Although the winter so far has been unseasonably warm here in Finland, a series of low pressure zones approaching from the west have resulted in severe storms. High winds from the south and south-west, coupled with heavy sleet and snow falls, have felled hundreds of trees and brought down power lines, causing widespread power outages and some blackouts. Low pressure and southerly winds have combined to raise sea levels in the Quark by over a metre above datum. This has caused minor flooding and some damage (as seen above and below).

The temperature has hovered around zero Celsius, causing alternate freezing and thawing conditions. Snow has partially melted and then re-frozen overnight, making it hazardous for pedestrians and drivers alike. Although the snow is not yet deep, strong winds have created snowdrifts in places. In calmer bays a few centimetres of sea-ice has formed, although it is not yet thick enough to support walkers. In the open sea areas there is very little ice at all, which is unusual for this time of year.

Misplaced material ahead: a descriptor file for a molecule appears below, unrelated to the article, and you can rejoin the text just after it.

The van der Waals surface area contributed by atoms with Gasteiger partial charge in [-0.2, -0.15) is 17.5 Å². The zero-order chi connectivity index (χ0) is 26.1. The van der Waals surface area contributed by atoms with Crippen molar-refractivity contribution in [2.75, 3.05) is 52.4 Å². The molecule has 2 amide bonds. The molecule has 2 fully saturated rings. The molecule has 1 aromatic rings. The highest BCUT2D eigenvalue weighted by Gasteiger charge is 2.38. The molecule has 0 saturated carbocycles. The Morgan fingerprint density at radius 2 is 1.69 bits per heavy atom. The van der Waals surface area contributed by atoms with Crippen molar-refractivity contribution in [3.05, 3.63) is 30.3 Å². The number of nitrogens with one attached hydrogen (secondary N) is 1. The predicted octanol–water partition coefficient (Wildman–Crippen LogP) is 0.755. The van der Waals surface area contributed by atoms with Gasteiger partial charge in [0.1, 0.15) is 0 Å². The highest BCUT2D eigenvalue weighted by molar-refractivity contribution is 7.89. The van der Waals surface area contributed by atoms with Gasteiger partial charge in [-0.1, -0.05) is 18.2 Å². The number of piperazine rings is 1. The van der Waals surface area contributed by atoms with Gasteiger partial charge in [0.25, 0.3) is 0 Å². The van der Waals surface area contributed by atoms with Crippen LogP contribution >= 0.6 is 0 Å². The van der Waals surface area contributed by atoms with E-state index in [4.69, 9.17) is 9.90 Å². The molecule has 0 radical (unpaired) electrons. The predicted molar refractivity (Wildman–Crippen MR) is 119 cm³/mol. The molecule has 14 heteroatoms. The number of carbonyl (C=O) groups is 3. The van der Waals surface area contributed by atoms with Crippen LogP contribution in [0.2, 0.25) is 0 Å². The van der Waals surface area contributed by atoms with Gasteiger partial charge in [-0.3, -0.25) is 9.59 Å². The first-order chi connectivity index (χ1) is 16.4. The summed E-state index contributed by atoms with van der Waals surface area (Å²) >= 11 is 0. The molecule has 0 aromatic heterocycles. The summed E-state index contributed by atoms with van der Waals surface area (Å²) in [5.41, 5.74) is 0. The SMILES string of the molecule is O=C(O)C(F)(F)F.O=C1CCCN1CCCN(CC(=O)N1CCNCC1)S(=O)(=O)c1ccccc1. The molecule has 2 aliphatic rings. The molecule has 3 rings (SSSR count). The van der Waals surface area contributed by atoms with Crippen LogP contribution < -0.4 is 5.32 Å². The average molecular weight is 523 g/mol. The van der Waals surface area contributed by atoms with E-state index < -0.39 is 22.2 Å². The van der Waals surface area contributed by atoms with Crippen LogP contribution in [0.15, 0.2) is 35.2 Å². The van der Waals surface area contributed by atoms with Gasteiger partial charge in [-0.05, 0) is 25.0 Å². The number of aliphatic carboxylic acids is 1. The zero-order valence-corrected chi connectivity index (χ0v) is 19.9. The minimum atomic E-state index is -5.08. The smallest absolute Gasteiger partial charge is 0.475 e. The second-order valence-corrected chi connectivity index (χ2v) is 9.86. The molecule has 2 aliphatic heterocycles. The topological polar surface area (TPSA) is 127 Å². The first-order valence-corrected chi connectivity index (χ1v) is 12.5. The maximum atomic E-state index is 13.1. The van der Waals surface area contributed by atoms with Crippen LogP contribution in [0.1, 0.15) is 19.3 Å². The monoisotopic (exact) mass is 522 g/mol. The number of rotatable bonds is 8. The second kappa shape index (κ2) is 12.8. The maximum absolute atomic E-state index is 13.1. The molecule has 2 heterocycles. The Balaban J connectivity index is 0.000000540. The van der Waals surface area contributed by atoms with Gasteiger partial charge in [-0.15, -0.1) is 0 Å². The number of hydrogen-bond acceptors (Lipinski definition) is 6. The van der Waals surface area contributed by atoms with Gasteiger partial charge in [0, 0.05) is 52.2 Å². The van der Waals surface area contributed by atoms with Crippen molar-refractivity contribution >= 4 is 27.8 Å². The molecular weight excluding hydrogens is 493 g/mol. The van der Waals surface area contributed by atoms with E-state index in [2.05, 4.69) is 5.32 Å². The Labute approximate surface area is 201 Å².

Skies have remained heavily overcast for many days now, with occasional snow or sleet showers. This combined with sunrise and sunset  only five hours apart makes everything rather dark and dull.